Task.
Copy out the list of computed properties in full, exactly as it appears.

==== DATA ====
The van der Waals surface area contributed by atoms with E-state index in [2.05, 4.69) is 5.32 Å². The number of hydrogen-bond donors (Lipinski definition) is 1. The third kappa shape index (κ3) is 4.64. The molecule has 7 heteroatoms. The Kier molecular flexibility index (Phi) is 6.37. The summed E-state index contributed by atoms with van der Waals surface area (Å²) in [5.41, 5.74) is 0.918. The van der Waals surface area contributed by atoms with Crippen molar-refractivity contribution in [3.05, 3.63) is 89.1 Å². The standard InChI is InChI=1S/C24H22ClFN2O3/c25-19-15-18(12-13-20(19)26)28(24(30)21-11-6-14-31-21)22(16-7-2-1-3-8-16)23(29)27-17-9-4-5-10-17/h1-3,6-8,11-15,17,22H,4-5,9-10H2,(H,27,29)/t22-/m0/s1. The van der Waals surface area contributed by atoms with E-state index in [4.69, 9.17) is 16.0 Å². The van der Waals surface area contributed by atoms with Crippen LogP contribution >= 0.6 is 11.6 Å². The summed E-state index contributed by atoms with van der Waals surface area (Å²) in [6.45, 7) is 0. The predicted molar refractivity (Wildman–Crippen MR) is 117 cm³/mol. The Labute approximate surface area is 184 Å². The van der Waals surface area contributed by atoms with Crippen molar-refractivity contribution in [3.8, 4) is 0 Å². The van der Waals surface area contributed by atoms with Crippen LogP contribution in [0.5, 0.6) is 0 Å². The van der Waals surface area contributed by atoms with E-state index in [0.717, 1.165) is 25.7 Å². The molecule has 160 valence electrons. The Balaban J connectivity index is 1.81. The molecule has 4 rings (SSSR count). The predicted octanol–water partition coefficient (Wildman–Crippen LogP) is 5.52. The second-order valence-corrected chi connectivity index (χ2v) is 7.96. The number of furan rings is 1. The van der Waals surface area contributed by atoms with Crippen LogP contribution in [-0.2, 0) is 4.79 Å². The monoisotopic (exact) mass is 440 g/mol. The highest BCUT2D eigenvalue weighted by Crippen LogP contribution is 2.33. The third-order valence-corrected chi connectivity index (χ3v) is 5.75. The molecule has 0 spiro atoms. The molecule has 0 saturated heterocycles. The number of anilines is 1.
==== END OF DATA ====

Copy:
The van der Waals surface area contributed by atoms with E-state index in [2.05, 4.69) is 5.32 Å². The number of hydrogen-bond donors (Lipinski definition) is 1. The third kappa shape index (κ3) is 4.64. The molecule has 7 heteroatoms. The Kier molecular flexibility index (Phi) is 6.37. The summed E-state index contributed by atoms with van der Waals surface area (Å²) in [5.41, 5.74) is 0.918. The van der Waals surface area contributed by atoms with Crippen molar-refractivity contribution in [3.05, 3.63) is 89.1 Å². The standard InChI is InChI=1S/C24H22ClFN2O3/c25-19-15-18(12-13-20(19)26)28(24(30)21-11-6-14-31-21)22(16-7-2-1-3-8-16)23(29)27-17-9-4-5-10-17/h1-3,6-8,11-15,17,22H,4-5,9-10H2,(H,27,29)/t22-/m0/s1. The van der Waals surface area contributed by atoms with E-state index in [4.69, 9.17) is 16.0 Å². The van der Waals surface area contributed by atoms with Crippen LogP contribution >= 0.6 is 11.6 Å². The summed E-state index contributed by atoms with van der Waals surface area (Å²) in [6.45, 7) is 0. The predicted molar refractivity (Wildman–Crippen MR) is 117 cm³/mol. The Labute approximate surface area is 184 Å². The van der Waals surface area contributed by atoms with Crippen molar-refractivity contribution in [3.8, 4) is 0 Å². The van der Waals surface area contributed by atoms with Crippen LogP contribution in [0.5, 0.6) is 0 Å². The van der Waals surface area contributed by atoms with E-state index in [0.717, 1.165) is 25.7 Å². The molecule has 160 valence electrons. The Balaban J connectivity index is 1.81. The molecule has 4 rings (SSSR count). The predicted octanol–water partition coefficient (Wildman–Crippen LogP) is 5.52. The second-order valence-corrected chi connectivity index (χ2v) is 7.96. The number of furan rings is 1. The van der Waals surface area contributed by atoms with Crippen LogP contribution in [-0.2, 0) is 4.79 Å². The monoisotopic (exact) mass is 440 g/mol. The highest BCUT2D eigenvalue weighted by Crippen LogP contribution is 2.33. The third-order valence-corrected chi connectivity index (χ3v) is 5.75. The molecule has 0 spiro atoms. The molecule has 0 saturated heterocycles. The number of anilines is 1.